A break in the rain allowed us to walk around the dam and see the outflow. Observation decks and a walkway leading to the dam gave us a great view. Fishermen, clad in rain gear, stood along the walkway tending rods cast into the swift flowing water below. The ACE offers tours of the power plant but we didn’t inquire about the specifics and passed on it.
We drove into town. I don’t remember why, but it seemed like a good idea at the time. West Point and Lanett by all appearance seem like the same town. Only separated by a line painted across the street and a sign indicating the state line between Georgia and Alabama. What I didn’t see, although it may have been there, was a sign advising us we entered a different time zone. How people who live so close to the time zone line deal with that oddity is beyond me. The clocks on our phones were confused, one an hour off from the other. The light rain started to intensify, so we didn’t linger too long in town. We grabbed a togo lunch and went back to the camper.
We awoke the next morning to the sound of rain hitting the roof of the camper. No doubt the brunt of the storm that was lingering the past three days is finally upon us. The noise was loud enough to get us both out of bed a little earlier than we may of liked. I checked the weather apps and grammi went straight to Facebook where she saw stories about RVer’s being pummeled by baseball size hail and high winds overnight. We were relieved to learn the most severe weather was passing south of us. Still, we were in for a wet and stormy day.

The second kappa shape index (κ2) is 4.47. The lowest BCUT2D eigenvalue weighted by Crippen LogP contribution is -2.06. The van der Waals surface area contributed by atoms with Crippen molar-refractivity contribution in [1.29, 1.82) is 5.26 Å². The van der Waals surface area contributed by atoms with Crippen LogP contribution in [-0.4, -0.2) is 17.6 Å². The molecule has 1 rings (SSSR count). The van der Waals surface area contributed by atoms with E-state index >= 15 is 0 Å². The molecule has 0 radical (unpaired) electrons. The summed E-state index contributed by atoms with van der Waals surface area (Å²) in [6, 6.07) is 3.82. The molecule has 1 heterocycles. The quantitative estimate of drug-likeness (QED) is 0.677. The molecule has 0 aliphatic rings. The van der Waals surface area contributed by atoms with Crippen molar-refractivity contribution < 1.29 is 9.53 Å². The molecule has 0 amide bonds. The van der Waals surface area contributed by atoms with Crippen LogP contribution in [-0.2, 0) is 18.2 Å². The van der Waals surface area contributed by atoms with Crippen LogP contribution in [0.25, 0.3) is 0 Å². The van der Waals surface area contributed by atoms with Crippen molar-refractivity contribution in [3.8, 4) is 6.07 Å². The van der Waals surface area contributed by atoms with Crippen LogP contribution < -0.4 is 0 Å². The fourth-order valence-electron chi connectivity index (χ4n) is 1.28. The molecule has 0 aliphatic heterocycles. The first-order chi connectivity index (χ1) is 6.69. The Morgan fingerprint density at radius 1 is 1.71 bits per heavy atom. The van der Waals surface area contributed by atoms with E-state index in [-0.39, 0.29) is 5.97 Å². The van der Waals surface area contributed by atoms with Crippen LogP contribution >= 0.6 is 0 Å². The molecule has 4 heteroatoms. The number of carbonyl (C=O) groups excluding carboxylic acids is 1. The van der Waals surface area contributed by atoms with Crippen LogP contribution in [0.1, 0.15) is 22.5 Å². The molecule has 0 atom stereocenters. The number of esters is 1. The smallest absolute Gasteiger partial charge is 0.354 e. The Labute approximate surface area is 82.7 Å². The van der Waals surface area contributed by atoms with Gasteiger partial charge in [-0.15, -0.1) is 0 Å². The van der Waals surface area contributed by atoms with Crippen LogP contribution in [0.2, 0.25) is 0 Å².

Finally around three o’clock in the afternoon the rain let up. I opened the door and stepped outside. Across the campground people were doing the same thing, stepping out, looking up, squinting their eyes and stretching their arms. “It feels good to get out after being closed up all day”, I said to the guy parked next to us. “Yeah, you should try it with a bunch of kids”, was his reply. “No thanks”, I said. I know I counted a half dozen kids over there yesterday. I can’t say I felt sorry for the guy.
We took a little drive. I wanted to fill up the truck for our travel day tomorrow. When we returned, we packed a small cooler and carried our chairs down to the water. We sat there in the sunshine for a couple of hours. It felt good. We watched people get out on their boats and inner tubes. We bird watched. We heard that screech again. “I hear the eagle” grammi said. This time when we looked up we saw not one, but two bald eagle flying together. It was a wonderful thing to see those magnificent birds. They flew across the lake and landed in the trees. “See there, I told you I heard an eagle”, grammi said proudly.
This is a beautiful area and we really like the campground, though we might pick a different site next time. We had plans to see much more than we were able to though. For us, it was a washout. We move ahead with our journey tomorrow. One problem with booking reservation out in advance is not having the option to stay a couple more days. We will have to make it a priority to return here soon.
So until next time…happy days and safe travels.